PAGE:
The boatmen vanished. We were prisoners, abandoned on Prison Island. Lights were on inside the hotel, but no one answered our knocking. I went around the side and shouted "Jambo!" the Swahili version of "Aloha," to the ramshackle cabin in back. Finally, two men hurried out to us, and we haggled out a rate for five double rooms. To our surprise, the men then started down a path into the dark jungle. "Oh my God, oh my God, oh my God," moaned Anne--who was from England--as we shuffled along the trail, gear in hand, frequently colliding with what seemed to be large, round boulders.
At last, we arrived at a row of small bungalows on the edge of the sand. Every star was out. The hotel men slipped away without a word.
Most of the group went directly to bed, easing under their mosquito nets with relief. Drew and I opted for night tide-pooling instead. Prison Island, also known as Changuu Island, is really just a large, flat, coral hill, so that even at high tide the surrounding waters are quite shallow. The intertidal zone is a maze of pools, each revealing a unique, self-contained home for sea life--like little neighborhoods, alive with creatures that scuffle around together. Multicolored clown fish abound in the warm waters, as well as sea anemones, sea urchins and corals.
The next morning, we set off to explore the island. It takes about half an hour to walk the 1 1/4-mile perimeter. Our first discovery was the identity of those boulders from the night before: Giant sea tortoises lay about the island, which is a sanctuary for wild peacocks as well. There were the abandoned prison, infirmary and guard stations, built in 1893, to visit.
Zanzibar became an independent Arab state in the 1800s, governed by the Sultan of Oman, who developed Zanzibar town and the clove industry. The island also became the largest slaving entrepot on the east coast, with Arab traders bringing captured slaves from all over the East African mainland. Prison Island once detained slaves. Originally owned by an Arab trader, the prison later housed hardened criminals and served as a quarantine station. Today, it is a strangely beautiful ruin, tortoises sunning beyond its walls. Arab doorways, still standing, frame the occasional, lateen-sailed dhow sailing elegantly by.
A revolt by Africans in 1964 overthrew the Arab ruling class on Zanzibar, and later that year Tanganyika and Zanzibar joined, forming the new country of Tanzania. But even today, the Africans of Zanzibar remain vastly underprivileged compared to the colonial Arab and Indo-Pakistani immigrant communities on the island.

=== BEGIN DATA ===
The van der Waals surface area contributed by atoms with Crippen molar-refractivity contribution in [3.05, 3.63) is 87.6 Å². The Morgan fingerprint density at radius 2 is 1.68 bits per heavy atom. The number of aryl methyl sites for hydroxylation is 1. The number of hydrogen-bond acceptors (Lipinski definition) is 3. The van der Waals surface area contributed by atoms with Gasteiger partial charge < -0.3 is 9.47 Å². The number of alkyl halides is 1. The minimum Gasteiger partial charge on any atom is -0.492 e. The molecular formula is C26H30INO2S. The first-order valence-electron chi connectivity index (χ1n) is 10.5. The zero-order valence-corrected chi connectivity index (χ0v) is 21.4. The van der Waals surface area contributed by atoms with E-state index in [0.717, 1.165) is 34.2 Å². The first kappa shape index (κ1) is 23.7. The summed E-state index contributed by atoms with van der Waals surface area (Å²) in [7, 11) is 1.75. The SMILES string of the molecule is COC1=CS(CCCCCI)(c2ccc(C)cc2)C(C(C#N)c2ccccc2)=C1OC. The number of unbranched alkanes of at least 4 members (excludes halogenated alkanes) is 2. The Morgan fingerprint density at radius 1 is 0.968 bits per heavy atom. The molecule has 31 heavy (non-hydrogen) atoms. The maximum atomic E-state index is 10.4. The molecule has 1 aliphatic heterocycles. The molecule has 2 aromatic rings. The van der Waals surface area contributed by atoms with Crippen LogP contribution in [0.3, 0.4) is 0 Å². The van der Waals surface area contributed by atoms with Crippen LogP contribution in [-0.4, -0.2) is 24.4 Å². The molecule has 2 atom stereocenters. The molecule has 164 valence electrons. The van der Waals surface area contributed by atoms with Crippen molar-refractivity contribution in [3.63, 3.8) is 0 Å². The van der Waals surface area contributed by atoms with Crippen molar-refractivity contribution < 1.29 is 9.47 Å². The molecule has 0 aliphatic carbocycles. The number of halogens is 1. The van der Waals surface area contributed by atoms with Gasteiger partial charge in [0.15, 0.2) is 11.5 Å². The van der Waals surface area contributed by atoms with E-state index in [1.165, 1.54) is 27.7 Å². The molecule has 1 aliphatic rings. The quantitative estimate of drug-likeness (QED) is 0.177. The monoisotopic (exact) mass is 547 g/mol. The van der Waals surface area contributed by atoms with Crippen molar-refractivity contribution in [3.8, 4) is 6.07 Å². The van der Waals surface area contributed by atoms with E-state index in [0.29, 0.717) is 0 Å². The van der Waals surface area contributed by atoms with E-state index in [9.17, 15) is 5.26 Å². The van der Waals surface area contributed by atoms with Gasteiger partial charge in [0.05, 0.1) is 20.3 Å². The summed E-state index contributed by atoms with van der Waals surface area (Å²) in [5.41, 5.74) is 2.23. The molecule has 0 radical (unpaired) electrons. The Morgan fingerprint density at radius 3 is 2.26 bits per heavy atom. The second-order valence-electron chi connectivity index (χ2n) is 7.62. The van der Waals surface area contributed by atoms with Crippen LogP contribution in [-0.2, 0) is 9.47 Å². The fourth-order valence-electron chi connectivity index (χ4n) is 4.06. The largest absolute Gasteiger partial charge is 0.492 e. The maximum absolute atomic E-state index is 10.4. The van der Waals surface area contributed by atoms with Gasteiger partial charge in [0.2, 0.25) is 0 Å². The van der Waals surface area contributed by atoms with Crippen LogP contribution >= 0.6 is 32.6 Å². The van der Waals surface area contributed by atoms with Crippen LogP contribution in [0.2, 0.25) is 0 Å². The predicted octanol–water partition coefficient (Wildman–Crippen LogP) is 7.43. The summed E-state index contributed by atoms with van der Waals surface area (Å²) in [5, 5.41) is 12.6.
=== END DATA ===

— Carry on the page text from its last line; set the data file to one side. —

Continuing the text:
In the afternoon we left Prison Island for Zanzibar town, where Mohammed greeted us as promised. When told about our dhow running aground, his eyes rolled skyward as he exclaimed, "Praise be to Allah! The Great One has saved your lives!" We took that to mean that Mohammed and his cohorts felt that they were not to blame. Back at the minibus, we rushed off again, this time to separate hotels, men in one, women in another.
The women's accommodations were of the standard, somewhat primitive caliber found in Zanzibar town, but with the allure of a candy shop downstairs, and a friendly dwarf, Harry, who washed our clothes to within an inch of their lives.
Later, on our way to the night market, Zanzibar town was a labyrinth: dark alley to ancient Arab palace to lonely beach littered with parchment-colored dhows. Evenings here mean communing. The townspeople are out visiting, or basking on their own front steps, children racing through the corridors. We came upon a group of men, leaning their chairs back against the wall outside a tiny shop front, laughing and talking on into the wee hours.
The glow of hundreds of creamy white candles lured us to the Jamituri Gardens at the waterfront near the old "Arab" fort, a massive, crenelated structure built by the Portuguese. We tried smoked octopus, spicy vegetables, beef satay, curries and cassava. Sugar cane nectar, pressed from the stalk through an antique clothes wringer, is surprisingly light and fresh-tasting. Local musicians supply the entertainment. This luscious repast is overshadowed only by the people-watching--the night market is a rendezvous for friends, a special family outing, a shadowy, romantic tryst for couples.
The next morning, we took a tour through the spice plantations in a cool, open-air van, our guides introducing us to hundreds of spices and fruits. We wandered among cherimoya, \o7 plumeria\f7 , litchi, and jasmine trees. Zanzibar was once the world's largest producer of cloves. The clove plantations sport ancient sorting machinery, mound after mound of fresh harvest drying in the sun and balmy breezes. We continued on to the Marahubi Palace, once the home of the Sultans of Oman and their harems. The palace is a maze of ruined chambers, baths and outdoor "pleasure ponds," which prompted visions of decadence.